University of Hertfordshire

By the same authors

Extracting Intelligence from Digital Forensic Artefacts

Research output: Contribution to conferencePaper

Standard

Extracting Intelligence from Digital Forensic Artefacts. / Vidalis, Stilianos; Angelopoulou, Olga; Jones, Andrew.

2016. Paper presented at 15th European Conference on Cyber Warfare and Security, Munich, Germany.

Research output: Contribution to conferencePaper

Harvard

Vidalis, S, Angelopoulou, O & Jones, A 2016, 'Extracting Intelligence from Digital Forensic Artefacts' Paper presented at 15th European Conference on Cyber Warfare and Security, Munich, Germany, 7/07/16 - 8/07/16, .

APA

Vidalis, S., Angelopoulou, O., & Jones, A. (2016). Extracting Intelligence from Digital Forensic Artefacts. Paper presented at 15th European Conference on Cyber Warfare and Security, Munich, Germany.

Vancouver

Vidalis S, Angelopoulou O, Jones A. Extracting Intelligence from Digital Forensic Artefacts. 2016. Paper presented at 15th European Conference on Cyber Warfare and Security, Munich, Germany.

Author

Vidalis, Stilianos ; Angelopoulou, Olga ; Jones, Andrew. / Extracting Intelligence from Digital Forensic Artefacts. Paper presented at 15th European Conference on Cyber Warfare and Security, Munich, Germany.

Bibtex

@conference{aa5dc3d2a73940e196ad99bb73a4036a,
title = "Extracting Intelligence from Digital Forensic Artefacts",
abstract = "Forensic science and in particular digital forensics as a business process has predominantly been focusing on generating evidence for court proceedings. It is argued that in today’s socially-driven, knowledge-centric, virtual-computing era, this is not resource effective. In past cases it has been discovered retrospectively that the necessary information for a successful identification and extraction of evidence was previously available in a database or within previously analysed files. Such evidence could have been proactively used in order to solve a particular case, a number of linked cases or to better understand the criminal activity as a whole. This paper will present a conceptual architecture for a distributed system that will allow forensic analysts to forensically fuse and semantically analyse digital evidence for the extraction of intelligence that could lead to the accumulation of knowledge necessary for a successful prosecution.",
keywords = "intelligence-led policing, evidence fusion and dissemination, forensic intelligence, ID theft",
author = "Stilianos Vidalis and Olga Angelopoulou and Andrew Jones",
note = "Stilianos Vidalis, Olga Angelopoulou, Andrew Jones, ‘Extracting Intelligence from Digital Forensic Artefacts’, paper presented at the 15th European Conference on Cyber Warfare and Security, Munich, Germany, 7-8 July, 2016. ; 15th European Conference on Cyber Warfare and Security ; Conference date: 07-07-2016 Through 08-07-2016",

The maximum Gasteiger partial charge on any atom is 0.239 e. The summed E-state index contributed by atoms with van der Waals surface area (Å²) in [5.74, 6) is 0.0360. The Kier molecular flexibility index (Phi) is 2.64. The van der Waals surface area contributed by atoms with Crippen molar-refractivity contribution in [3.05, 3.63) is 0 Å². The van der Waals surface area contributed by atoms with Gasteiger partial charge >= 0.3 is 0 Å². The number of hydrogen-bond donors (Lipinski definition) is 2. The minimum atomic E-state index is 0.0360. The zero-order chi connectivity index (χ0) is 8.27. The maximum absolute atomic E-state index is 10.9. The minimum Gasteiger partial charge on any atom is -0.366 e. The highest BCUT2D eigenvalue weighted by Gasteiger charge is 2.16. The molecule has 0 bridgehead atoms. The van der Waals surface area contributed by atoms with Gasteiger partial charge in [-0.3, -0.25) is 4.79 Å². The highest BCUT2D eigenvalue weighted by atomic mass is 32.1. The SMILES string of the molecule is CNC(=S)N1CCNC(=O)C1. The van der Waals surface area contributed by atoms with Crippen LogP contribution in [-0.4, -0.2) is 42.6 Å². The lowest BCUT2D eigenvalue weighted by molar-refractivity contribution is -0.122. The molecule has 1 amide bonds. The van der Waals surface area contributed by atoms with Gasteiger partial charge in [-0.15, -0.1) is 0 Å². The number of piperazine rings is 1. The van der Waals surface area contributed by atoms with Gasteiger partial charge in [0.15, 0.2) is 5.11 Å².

year = "2016",
month = "7",
day = "7",
language = "English",

}

RIS

TY - CONF

T1 - Extracting Intelligence from Digital Forensic Artefacts

AU - Vidalis, Stilianos

AU - Angelopoulou, Olga

AU - Jones, Andrew

N1 - Stilianos Vidalis, Olga Angelopoulou, Andrew Jones, ‘Extracting Intelligence from Digital Forensic Artefacts’, paper presented at the 15th European Conference on Cyber Warfare and Security, Munich, Germany, 7-8 July, 2016.

PY - 2016/7/7

Y1 - 2016/7/7

N2 - Forensic science and in particular digital forensics as a business process has predominantly been focusing on generating evidence for court proceedings. It is argued that in today’s socially-driven, knowledge-centric, virtual-computing era, this is not resource effective. In past cases it has been discovered retrospectively that the necessary information for a successful identification and extraction of evidence was previously available in a database or within previously analysed files. Such evidence could have been proactively used in order to solve a particular case, a number of linked cases or to better understand the criminal activity as a whole. This paper will present a conceptual architecture for a distributed system that will allow forensic analysts to forensically fuse and semantically analyse digital evidence for the extraction of intelligence that could lead to the accumulation of knowledge necessary for a successful prosecution.

AB - Forensic science and in particular digital forensics as a business process has predominantly been focusing on generating evidence for court proceedings. It is argued that in today’s socially-driven, knowledge-centric, virtual-computing era, this is not resource effective. In past cases it has been discovered retrospectively that the necessary information for a successful identification and extraction of evidence was previously available in a database or within previously analysed files. Such evidence could have been proactively used in order to solve a particular case, a number of linked cases or to better understand the criminal activity as a whole. This paper will present a conceptual architecture for a distributed system that will allow forensic analysts to forensically fuse and semantically analyse digital evidence for the extraction of intelligence that could lead to the accumulation of knowledge necessary for a successful prosecution.

KW - intelligence-led policing, evidence fusion and dissemination, forensic intelligence, ID theft

M3 - Paper

ER -